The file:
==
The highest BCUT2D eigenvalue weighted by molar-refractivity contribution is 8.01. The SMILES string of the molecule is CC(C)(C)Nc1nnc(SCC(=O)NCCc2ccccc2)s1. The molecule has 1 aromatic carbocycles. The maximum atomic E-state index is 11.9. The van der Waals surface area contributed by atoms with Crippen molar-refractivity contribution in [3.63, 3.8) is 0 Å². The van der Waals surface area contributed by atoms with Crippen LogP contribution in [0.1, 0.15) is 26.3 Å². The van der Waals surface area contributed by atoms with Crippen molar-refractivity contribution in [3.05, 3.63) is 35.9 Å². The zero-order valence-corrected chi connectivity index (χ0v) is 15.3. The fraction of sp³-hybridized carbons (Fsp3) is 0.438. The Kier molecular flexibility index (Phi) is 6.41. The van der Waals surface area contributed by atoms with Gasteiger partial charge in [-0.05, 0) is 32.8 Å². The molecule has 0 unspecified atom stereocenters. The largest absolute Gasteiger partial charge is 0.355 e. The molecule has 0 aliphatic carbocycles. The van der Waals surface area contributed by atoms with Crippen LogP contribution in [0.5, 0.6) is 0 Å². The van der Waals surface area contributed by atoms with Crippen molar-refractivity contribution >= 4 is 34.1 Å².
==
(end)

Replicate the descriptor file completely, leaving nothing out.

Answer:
The highest BCUT2D eigenvalue weighted by molar-refractivity contribution is 8.01. The SMILES string of the molecule is CC(C)(C)Nc1nnc(SCC(=O)NCCc2ccccc2)s1. The molecule has 1 aromatic carbocycles. The maximum atomic E-state index is 11.9. The van der Waals surface area contributed by atoms with Crippen molar-refractivity contribution in [3.63, 3.8) is 0 Å². The van der Waals surface area contributed by atoms with Crippen LogP contribution in [0.1, 0.15) is 26.3 Å². The van der Waals surface area contributed by atoms with Crippen molar-refractivity contribution in [3.05, 3.63) is 35.9 Å². The zero-order valence-corrected chi connectivity index (χ0v) is 15.3. The fraction of sp³-hybridized carbons (Fsp3) is 0.438. The Kier molecular flexibility index (Phi) is 6.41. The van der Waals surface area contributed by atoms with Gasteiger partial charge in [-0.05, 0) is 32.8 Å². The molecule has 0 unspecified atom stereocenters. The largest absolute Gasteiger partial charge is 0.355 e. The molecule has 0 aliphatic carbocycles. The van der Waals surface area contributed by atoms with Crippen LogP contribution in [0.5, 0.6) is 0 Å². The van der Waals surface area contributed by atoms with Crippen molar-refractivity contribution >= 4 is 34.1 Å².